What are Red Ants?
In the United States, there are many species of ants that are red in color. Many times people will call ants “red ants” because they do not know the correct name. However, the ant that is most often called the “red ant” is the red imported fire ant. Sometimes it is called by its initials—RIFA. In Spanish, they are known as hormiga colorada or hormiga fuego. However, in Portuguese, the red ants are called formiga lava-pé, or wash foot ant, and formiga de fogo.
How Did I Get Red Ants?
If the red ants in the yard are truly fire ants, it’s likely that warm weather and other suitable environmental conditions attracted them to your area. Wide open lawns with plenty of sun exposure typically have problems with these pests.
Red imported fire ants may also move into yards as a result of infested nursery plants or grass sod being used in the home’s landscaping. Since red ant colonies often grow large enough to extend across several properties, control and prevention can be challenging.
How Serious Are Red Ants?
Red ants make unsightly mounds in yards. These ugly dirt piles lead into their underground colonies and may reach a foot or more in height and width. Red imported fire ants will also attack any perceived threat to their nests. Stings can be painful and leave behind red marks that often become white, pustule-like blisters about one day after the sting. If someone disturbs their nest, ants by the hundreds may suddenly rush to attack the intruder and cause multiple stings and bites. However, only the sting and not the bite involve injecting venom and it is the ant’s venom that causes the typical sting reactions and symptoms. Red imported fire ant envenomation generally becomes a very serious medical reaction, especially if the sting victim in hyper-allergic to the venom.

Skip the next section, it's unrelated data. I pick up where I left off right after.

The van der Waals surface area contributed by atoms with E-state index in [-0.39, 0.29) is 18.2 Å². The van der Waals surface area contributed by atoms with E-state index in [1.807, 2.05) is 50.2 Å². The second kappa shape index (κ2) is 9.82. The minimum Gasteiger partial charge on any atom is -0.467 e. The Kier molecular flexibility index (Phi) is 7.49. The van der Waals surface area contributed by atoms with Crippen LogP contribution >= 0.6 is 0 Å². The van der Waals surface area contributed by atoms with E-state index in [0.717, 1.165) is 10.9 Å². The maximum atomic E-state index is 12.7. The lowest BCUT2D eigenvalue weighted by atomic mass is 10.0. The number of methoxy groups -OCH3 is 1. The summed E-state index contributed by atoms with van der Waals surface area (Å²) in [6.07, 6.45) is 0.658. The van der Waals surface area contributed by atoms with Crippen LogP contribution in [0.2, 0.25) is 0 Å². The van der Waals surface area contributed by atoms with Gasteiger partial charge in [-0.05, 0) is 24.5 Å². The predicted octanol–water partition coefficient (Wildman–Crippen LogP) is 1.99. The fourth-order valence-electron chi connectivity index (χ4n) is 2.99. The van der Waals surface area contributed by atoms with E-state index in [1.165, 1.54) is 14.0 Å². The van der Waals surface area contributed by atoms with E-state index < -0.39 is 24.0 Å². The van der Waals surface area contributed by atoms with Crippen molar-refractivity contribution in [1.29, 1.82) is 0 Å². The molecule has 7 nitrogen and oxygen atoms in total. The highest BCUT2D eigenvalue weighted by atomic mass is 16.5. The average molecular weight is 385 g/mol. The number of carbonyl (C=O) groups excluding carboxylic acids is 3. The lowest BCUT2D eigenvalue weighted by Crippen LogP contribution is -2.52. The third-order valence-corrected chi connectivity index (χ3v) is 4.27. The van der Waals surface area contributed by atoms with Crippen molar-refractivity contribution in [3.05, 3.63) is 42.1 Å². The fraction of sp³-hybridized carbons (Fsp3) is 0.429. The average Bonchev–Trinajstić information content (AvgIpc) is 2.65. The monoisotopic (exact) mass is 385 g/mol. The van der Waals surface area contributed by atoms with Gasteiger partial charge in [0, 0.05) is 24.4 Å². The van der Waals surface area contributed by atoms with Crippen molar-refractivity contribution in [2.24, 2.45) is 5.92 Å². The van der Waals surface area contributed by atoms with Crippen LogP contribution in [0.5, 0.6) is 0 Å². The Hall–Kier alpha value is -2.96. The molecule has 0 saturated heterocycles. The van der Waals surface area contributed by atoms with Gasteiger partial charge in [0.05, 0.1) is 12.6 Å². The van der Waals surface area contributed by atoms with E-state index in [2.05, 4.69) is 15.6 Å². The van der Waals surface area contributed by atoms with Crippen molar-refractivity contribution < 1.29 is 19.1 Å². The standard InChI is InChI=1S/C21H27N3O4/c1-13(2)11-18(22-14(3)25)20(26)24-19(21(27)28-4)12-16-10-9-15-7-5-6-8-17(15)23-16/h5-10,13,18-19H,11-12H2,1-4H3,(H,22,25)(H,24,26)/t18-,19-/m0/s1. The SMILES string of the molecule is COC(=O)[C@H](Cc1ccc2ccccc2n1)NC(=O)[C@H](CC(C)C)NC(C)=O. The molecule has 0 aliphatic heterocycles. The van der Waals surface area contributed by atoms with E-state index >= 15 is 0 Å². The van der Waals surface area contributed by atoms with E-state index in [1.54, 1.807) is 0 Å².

How Do I Get Rid of Red Ants?
Because fire ants can be sometimes a danger to humans and pets, it is a good idea to consult with professionals regarding ways to control them. Call your local Orkin Branch office to set up an inspection of your property.
A highly trained Orkin Pest Specialist will come to your home and conduct a thorough inspection inside and outside. The Orkin Specialist will develop a customized treatment plan backed by science that best meets your needs.
For more information or to schedule an inspection, please contact your local Orkin branch office.
Where do they live?
They often nest in soil and other moist environments such as irrigated lawns and the edges of riverbanks and ponds. Red imported fire ants move eggs, larvae or pupae up and down in the galleries of their nest’s tunnels. A red imported fire ant colony may contain several queens and thousands of worker ants.
When provoked, red imported fire ants are aggressive insects, but they are most often seen building piles of soil outdoors. They feed on seeds, young plants and small insects such as crickets. They may attack and capture small animals, first biting their victims and then injecting them with alkaloid venom via an abdominal stinger.
When a red imported fire ant bites a human, the sensation is comparable to that of being touched by a lit match. After they bite, the ants hold on to the victim with their mandibles (jaws) and use their stinger to deliver their venom. Most people experience pain and red bumps, though a few individuals are allergic to the red imported fire ant and may experience a severe reaction. Emergency services should be contacted immediately if a sting victim experiences nausea, headache or difficulty breathing.
The red imported fire ant has become a major pest in several countries, including southern North America, the Philippines, Taiwan, Australia and south China.
Other Common Fire Ant Control Methods
Fire Ants & Humans
Biology & Habitat
- Fire Ant Identification: What Does a Fire Ant Look Like?
- Fire Ant Anatomy
- Fire Ant Queens
- Fire Ant Nests, Hills and Range
- Fire Ant Life Cycle